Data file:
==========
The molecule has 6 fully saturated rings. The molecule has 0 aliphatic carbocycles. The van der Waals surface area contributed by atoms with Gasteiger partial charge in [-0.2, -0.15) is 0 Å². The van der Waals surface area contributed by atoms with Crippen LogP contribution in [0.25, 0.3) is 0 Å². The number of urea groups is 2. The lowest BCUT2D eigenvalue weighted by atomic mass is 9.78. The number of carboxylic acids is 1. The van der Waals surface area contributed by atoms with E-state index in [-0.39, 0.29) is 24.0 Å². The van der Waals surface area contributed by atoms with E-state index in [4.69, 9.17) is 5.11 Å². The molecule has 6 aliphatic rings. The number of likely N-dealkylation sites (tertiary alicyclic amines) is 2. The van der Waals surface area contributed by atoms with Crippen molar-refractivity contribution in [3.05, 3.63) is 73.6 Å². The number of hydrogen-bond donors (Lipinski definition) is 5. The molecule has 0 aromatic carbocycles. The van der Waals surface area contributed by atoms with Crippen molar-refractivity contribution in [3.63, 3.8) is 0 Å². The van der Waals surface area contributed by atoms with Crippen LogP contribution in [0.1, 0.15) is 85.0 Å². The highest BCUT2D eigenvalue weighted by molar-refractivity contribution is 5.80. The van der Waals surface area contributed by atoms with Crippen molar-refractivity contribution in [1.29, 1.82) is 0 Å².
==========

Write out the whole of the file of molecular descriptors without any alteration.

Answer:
The molecule has 6 fully saturated rings. The molecule has 0 aliphatic carbocycles. The van der Waals surface area contributed by atoms with Gasteiger partial charge in [-0.2, -0.15) is 0 Å². The van der Waals surface area contributed by atoms with Crippen LogP contribution in [0.25, 0.3) is 0 Å². The number of urea groups is 2. The lowest BCUT2D eigenvalue weighted by atomic mass is 9.78. The number of carboxylic acids is 1. The van der Waals surface area contributed by atoms with E-state index in [-0.39, 0.29) is 24.0 Å². The van der Waals surface area contributed by atoms with E-state index in [4.69, 9.17) is 5.11 Å². The molecule has 6 aliphatic rings. The number of likely N-dealkylation sites (tertiary alicyclic amines) is 2. The van der Waals surface area contributed by atoms with Crippen molar-refractivity contribution in [3.05, 3.63) is 73.6 Å². The number of hydrogen-bond donors (Lipinski definition) is 5. The molecule has 0 aromatic carbocycles. The van der Waals surface area contributed by atoms with Crippen molar-refractivity contribution in [3.63, 3.8) is 0 Å². The van der Waals surface area contributed by atoms with Crippen LogP contribution in [0.1, 0.15) is 85.0 Å². The highest BCUT2D eigenvalue weighted by molar-refractivity contribution is 5.80. The van der Waals surface area contributed by atoms with Crippen molar-refractivity contribution in [1.29, 1.82) is 0 Å².